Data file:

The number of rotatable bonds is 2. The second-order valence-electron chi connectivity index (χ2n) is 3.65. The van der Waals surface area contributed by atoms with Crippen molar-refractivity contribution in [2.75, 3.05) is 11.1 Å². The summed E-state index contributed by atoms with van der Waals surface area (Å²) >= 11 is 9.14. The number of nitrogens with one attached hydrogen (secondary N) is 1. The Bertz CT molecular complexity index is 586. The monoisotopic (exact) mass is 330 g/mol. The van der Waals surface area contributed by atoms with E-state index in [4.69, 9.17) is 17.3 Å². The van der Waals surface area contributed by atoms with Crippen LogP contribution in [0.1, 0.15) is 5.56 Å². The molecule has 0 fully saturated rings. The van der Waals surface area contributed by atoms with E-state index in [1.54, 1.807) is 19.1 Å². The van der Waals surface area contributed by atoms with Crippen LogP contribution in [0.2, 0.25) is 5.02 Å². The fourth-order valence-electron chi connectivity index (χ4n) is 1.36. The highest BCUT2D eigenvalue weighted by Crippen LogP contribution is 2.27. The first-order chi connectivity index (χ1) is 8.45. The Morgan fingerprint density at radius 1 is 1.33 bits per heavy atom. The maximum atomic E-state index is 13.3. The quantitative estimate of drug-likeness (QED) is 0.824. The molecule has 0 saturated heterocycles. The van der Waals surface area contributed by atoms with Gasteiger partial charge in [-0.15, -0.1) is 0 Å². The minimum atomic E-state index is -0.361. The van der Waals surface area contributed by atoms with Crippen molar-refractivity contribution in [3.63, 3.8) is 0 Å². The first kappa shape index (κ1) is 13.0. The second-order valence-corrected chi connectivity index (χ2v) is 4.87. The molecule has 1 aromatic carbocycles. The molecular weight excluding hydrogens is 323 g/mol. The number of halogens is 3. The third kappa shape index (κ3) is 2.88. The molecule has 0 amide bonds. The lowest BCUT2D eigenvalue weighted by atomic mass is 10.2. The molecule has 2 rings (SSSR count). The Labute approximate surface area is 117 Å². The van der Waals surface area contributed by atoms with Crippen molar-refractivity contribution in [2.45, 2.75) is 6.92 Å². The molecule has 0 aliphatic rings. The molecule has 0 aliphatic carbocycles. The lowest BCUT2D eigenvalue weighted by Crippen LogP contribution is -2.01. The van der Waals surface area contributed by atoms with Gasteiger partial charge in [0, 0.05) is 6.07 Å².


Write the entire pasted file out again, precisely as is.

The number of rotatable bonds is 2. The second-order valence-electron chi connectivity index (χ2n) is 3.65. The van der Waals surface area contributed by atoms with Crippen molar-refractivity contribution in [2.75, 3.05) is 11.1 Å². The summed E-state index contributed by atoms with van der Waals surface area (Å²) >= 11 is 9.14. The number of nitrogens with one attached hydrogen (secondary N) is 1. The Bertz CT molecular complexity index is 586. The monoisotopic (exact) mass is 330 g/mol. The van der Waals surface area contributed by atoms with E-state index in [4.69, 9.17) is 17.3 Å². The van der Waals surface area contributed by atoms with Crippen LogP contribution in [0.1, 0.15) is 5.56 Å². The molecule has 0 fully saturated rings. The van der Waals surface area contributed by atoms with E-state index in [1.54, 1.807) is 19.1 Å². The van der Waals surface area contributed by atoms with Crippen LogP contribution in [0.2, 0.25) is 5.02 Å². The fourth-order valence-electron chi connectivity index (χ4n) is 1.36. The highest BCUT2D eigenvalue weighted by Crippen LogP contribution is 2.27. The first-order chi connectivity index (χ1) is 8.45. The Morgan fingerprint density at radius 1 is 1.33 bits per heavy atom. The maximum atomic E-state index is 13.3. The quantitative estimate of drug-likeness (QED) is 0.824. The molecule has 0 saturated heterocycles. The van der Waals surface area contributed by atoms with Gasteiger partial charge in [-0.15, -0.1) is 0 Å². The minimum atomic E-state index is -0.361. The van der Waals surface area contributed by atoms with Crippen molar-refractivity contribution in [3.63, 3.8) is 0 Å². The first kappa shape index (κ1) is 13.0. The second-order valence-corrected chi connectivity index (χ2v) is 4.87. The molecule has 1 aromatic carbocycles. The molecular weight excluding hydrogens is 323 g/mol. The number of halogens is 3. The third kappa shape index (κ3) is 2.88. The molecule has 0 amide bonds. The lowest BCUT2D eigenvalue weighted by atomic mass is 10.2. The molecule has 2 rings (SSSR count). The Labute approximate surface area is 117 Å². The van der Waals surface area contributed by atoms with Crippen molar-refractivity contribution in [2.45, 2.75) is 6.92 Å². The molecule has 0 aliphatic rings. The molecule has 0 aliphatic carbocycles. The lowest BCUT2D eigenvalue weighted by Crippen LogP contribution is -2.01. The van der Waals surface area contributed by atoms with Gasteiger partial charge in [0, 0.05) is 6.07 Å².